An international effort including Europe, the United States and Japan is focused on protecting the global satellite network from Sun-driven space weather.
Satellites can be damaged by high energy charged particles in the Earth’s radiation belts, and during solar energetic particle (SEP) events.
With the growing reliance on satellite services, new vulnerabilities to space weather and previous events that have led to loss of service.
Called SPACECAST, this physics-based predictive system for the outer Van Allen radiation belt uses observations of the solar wind and interplanetary magnetic field to provide forecasts of the radiation conditions for the next 3 hours.
The Sun is expected to reach solar maximum this year, heralding a peak in sunspot activity and, within a few years, an increase in geomagnetic storms. Within the past decade, the number of satellites in orbit has soared.
Indeed, these satellites form the technological backbone of an industry worth hundreds of billions of dollars per year. But many currently active satellites were launched in the past few years and are flying with new technologies that have been as yet untested in the harsh conditions presented by the peak of the solar cycle.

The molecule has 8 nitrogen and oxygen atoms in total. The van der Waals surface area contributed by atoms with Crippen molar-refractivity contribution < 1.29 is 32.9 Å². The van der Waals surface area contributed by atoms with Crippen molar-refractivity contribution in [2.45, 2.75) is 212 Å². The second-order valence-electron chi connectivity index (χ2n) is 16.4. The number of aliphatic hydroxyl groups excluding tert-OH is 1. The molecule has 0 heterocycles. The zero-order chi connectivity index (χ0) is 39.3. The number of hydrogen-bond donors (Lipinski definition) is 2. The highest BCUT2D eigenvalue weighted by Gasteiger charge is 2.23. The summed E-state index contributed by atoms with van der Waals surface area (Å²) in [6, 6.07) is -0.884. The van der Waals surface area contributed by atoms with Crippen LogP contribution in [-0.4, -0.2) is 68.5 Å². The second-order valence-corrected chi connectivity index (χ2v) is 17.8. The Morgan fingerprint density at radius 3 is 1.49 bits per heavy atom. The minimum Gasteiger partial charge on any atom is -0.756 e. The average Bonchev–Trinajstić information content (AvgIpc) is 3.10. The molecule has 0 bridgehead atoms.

Shifts in satellite construction techniques, including a reliance on off-the-shelf components rather than those designed to be hardened against radiation, mean that some modern equipment may remain vulnerable to solar activity.
What’s more, societal dependencies on the information provided by satellites, including the Global Positioning System (GPS) time stamps used to drive automatic high-frequency stock market trading, mean that the potential consequences of satellites being damaged by solar activity have increased.
SPACECAST is not designed to predict large coronal mass ejections or fast-moving shocks. Rather, it is meant to address the more regular threats posed by solar activity.
The system has been running largely without interruption since November 2011, providing hourly updates year-round. SPACECAST can be used to warn satellite operators of solar activity that could damage their equipment.
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By Leonard David